• In reality, both options may be available to restaurants.
    • These two systems would eliminate billions of waste items per year.
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    E1. Measure and Verify Success

    • Underwriters Laboratories has a program for any organization or event to achieve certification for “Zero Waste to Landfill”. (12)
    • This standard has a 100% and 98% achievement levels. Plus other levels of achievement.
    • For the 100%, waste must be verified as re-used, recycled, or composted.
    • This certification allows the last 10% of waste to be burned. So there is a very small amount of ash remaining. Hence the phrase “virtually zero”.
    • It is possible to mix ash residue with soils and other materials to make a useful road-bed mix. If so, this would meet the spirit of “zero waste to landfill”. (13)
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    E2. A Real World Sustainable Recycle Example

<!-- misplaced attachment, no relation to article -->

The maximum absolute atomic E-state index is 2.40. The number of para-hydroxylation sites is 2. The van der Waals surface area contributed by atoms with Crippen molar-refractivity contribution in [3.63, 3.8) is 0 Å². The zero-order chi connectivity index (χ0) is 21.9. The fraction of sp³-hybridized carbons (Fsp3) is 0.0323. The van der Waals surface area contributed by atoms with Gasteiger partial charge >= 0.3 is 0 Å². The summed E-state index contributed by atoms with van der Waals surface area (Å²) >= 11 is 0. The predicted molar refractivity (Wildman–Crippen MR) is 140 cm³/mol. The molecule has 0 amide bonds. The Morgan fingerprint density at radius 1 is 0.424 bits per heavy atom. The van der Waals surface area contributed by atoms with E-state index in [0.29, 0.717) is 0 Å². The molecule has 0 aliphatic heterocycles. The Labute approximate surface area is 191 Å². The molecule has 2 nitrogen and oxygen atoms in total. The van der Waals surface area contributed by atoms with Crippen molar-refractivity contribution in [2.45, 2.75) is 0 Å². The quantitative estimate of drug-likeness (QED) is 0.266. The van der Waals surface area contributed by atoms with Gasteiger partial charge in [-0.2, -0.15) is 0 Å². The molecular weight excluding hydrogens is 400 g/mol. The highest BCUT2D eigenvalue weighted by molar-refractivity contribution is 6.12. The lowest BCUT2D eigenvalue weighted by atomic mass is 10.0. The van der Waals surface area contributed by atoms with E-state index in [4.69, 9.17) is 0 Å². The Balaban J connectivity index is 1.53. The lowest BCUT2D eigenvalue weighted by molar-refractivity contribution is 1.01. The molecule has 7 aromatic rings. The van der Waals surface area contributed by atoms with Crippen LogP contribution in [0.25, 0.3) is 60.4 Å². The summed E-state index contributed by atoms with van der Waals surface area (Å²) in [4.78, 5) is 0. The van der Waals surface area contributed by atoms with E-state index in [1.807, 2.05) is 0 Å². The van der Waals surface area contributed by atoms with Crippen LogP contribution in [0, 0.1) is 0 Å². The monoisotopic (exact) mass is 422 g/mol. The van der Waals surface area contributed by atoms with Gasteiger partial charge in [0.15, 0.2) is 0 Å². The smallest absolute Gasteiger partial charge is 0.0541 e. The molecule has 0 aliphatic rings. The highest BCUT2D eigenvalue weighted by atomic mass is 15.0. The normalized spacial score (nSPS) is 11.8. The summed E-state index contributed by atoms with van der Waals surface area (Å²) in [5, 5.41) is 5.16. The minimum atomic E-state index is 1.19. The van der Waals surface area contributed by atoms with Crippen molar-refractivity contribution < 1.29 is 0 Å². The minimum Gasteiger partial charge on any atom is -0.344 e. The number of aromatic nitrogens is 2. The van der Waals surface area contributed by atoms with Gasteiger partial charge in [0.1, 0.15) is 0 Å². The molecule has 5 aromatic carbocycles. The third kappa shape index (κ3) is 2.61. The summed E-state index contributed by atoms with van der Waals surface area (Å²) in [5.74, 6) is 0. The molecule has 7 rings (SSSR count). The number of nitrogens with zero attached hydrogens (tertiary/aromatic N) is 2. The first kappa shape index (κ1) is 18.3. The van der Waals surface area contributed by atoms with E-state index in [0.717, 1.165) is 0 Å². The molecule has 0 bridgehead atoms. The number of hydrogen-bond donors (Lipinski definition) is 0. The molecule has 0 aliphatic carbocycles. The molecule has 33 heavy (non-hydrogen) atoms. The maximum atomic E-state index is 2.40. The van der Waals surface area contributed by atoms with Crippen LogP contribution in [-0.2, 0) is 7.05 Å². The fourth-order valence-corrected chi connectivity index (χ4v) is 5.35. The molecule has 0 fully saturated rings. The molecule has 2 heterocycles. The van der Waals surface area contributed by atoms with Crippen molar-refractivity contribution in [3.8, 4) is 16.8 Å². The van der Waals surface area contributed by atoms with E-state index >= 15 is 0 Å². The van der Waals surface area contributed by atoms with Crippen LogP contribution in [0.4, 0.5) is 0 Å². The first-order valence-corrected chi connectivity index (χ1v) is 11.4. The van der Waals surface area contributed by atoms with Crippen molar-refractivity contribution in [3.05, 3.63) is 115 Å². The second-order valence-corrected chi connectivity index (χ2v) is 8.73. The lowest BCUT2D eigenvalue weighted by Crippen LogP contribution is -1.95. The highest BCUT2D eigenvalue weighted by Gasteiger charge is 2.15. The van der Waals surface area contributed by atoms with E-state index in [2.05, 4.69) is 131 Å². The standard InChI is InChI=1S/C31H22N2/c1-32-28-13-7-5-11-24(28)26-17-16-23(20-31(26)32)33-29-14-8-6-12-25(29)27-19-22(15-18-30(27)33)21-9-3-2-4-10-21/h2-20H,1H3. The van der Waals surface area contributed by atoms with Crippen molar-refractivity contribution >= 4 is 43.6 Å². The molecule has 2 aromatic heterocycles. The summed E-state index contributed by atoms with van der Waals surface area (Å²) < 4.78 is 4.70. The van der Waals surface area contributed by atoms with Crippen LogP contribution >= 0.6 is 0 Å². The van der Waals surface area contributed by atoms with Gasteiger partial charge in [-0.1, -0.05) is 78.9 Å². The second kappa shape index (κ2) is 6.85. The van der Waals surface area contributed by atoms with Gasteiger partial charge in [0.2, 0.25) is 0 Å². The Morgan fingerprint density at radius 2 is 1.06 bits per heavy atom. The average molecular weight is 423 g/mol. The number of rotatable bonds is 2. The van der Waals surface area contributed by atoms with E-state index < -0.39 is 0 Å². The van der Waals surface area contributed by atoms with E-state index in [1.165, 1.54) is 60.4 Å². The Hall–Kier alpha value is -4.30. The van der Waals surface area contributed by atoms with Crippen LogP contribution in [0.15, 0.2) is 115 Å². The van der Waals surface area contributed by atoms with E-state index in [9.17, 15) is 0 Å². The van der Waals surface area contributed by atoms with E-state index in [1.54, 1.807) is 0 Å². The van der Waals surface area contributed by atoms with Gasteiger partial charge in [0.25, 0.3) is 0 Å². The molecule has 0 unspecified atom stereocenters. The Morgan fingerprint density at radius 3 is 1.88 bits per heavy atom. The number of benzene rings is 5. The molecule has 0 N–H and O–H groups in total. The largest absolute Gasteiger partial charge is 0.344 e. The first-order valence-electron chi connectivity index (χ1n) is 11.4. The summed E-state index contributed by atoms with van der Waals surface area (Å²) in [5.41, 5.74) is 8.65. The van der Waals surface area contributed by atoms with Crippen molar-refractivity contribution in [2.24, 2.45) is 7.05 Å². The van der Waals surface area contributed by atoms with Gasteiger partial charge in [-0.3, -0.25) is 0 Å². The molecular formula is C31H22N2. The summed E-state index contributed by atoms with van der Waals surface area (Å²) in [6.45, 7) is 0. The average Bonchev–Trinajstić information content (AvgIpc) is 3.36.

• Here is a description of a multi-year success story.
    • For several years, the Waste Management Phoenix Open Golf Tournament has carried out it’s event with zero waste to landfill, certified by Underwriters Laboratories. (14)
    • More than 500,000 people attend across six days, and nothing goes to landfill.
    • Apparently, the certification allows the last 10% to be burned. So some ash would go to the ground.
    • If this golf tournament can do it, every city and county in America can do it.

    E3. Re-Invent America’s Recycle System - Summary

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    • America’s current Recycle System is allowing over 140 Million Tons of waste per year to be placed in landfills. This is harmful and not sustainable.
    • A new national strategy is needed, with the goal of “zero waste to landfill”.
    • Elimination, re-use, recycle, and composting efforts must greatly increase.
    • The goal should be to establish a “circular economy”, not throw-away items.
    • Recycle companies need to have vastly improved capability.
    • The short term cost will be higher, with payback over the long-term
    • Companies can pay for the recycle of the material in the products they sell.
    • There are already measurement systems available, and success stories.
    • Re-use, recycling and composting must continue every day, in every way.
    • Materials and manufacturing for all products should be re-evaluated.

    F1. The Future - Recycling Should Continue During Times of Challenge